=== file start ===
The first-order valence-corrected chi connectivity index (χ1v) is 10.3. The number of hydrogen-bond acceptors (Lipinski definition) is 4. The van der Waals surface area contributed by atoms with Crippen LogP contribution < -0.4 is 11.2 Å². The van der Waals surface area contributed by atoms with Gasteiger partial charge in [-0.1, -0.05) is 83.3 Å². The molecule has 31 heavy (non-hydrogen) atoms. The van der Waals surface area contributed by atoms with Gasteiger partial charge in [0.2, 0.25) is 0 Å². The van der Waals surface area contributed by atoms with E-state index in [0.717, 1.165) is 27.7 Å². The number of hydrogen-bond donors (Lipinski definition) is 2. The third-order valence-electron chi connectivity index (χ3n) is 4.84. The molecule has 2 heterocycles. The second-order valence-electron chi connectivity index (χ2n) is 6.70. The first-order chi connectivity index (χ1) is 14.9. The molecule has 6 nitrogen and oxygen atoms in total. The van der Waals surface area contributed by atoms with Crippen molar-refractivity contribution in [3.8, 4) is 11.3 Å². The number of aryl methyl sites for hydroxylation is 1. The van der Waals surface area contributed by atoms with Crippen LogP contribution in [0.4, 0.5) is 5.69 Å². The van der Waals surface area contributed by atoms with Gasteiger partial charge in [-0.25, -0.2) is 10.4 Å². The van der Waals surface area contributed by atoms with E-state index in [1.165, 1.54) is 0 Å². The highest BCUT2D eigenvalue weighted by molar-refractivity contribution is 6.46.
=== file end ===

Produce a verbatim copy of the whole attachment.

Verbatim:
The first-order valence-corrected chi connectivity index (χ1v) is 10.3. The number of hydrogen-bond acceptors (Lipinski definition) is 4. The van der Waals surface area contributed by atoms with Crippen LogP contribution < -0.4 is 11.2 Å². The van der Waals surface area contributed by atoms with Gasteiger partial charge in [-0.1, -0.05) is 83.3 Å². The molecule has 31 heavy (non-hydrogen) atoms. The van der Waals surface area contributed by atoms with Gasteiger partial charge in [0.2, 0.25) is 0 Å². The van der Waals surface area contributed by atoms with E-state index in [0.717, 1.165) is 27.7 Å². The number of hydrogen-bond donors (Lipinski definition) is 2. The third-order valence-electron chi connectivity index (χ3n) is 4.84. The molecule has 2 heterocycles. The second-order valence-electron chi connectivity index (χ2n) is 6.70. The first-order chi connectivity index (χ1) is 14.9. The molecule has 6 nitrogen and oxygen atoms in total. The van der Waals surface area contributed by atoms with Crippen molar-refractivity contribution in [3.8, 4) is 11.3 Å². The number of aryl methyl sites for hydroxylation is 1. The van der Waals surface area contributed by atoms with Crippen LogP contribution in [0.4, 0.5) is 5.69 Å². The van der Waals surface area contributed by atoms with Gasteiger partial charge in [-0.25, -0.2) is 10.4 Å². The van der Waals surface area contributed by atoms with E-state index in [1.165, 1.54) is 0 Å². The highest BCUT2D eigenvalue weighted by molar-refractivity contribution is 6.46.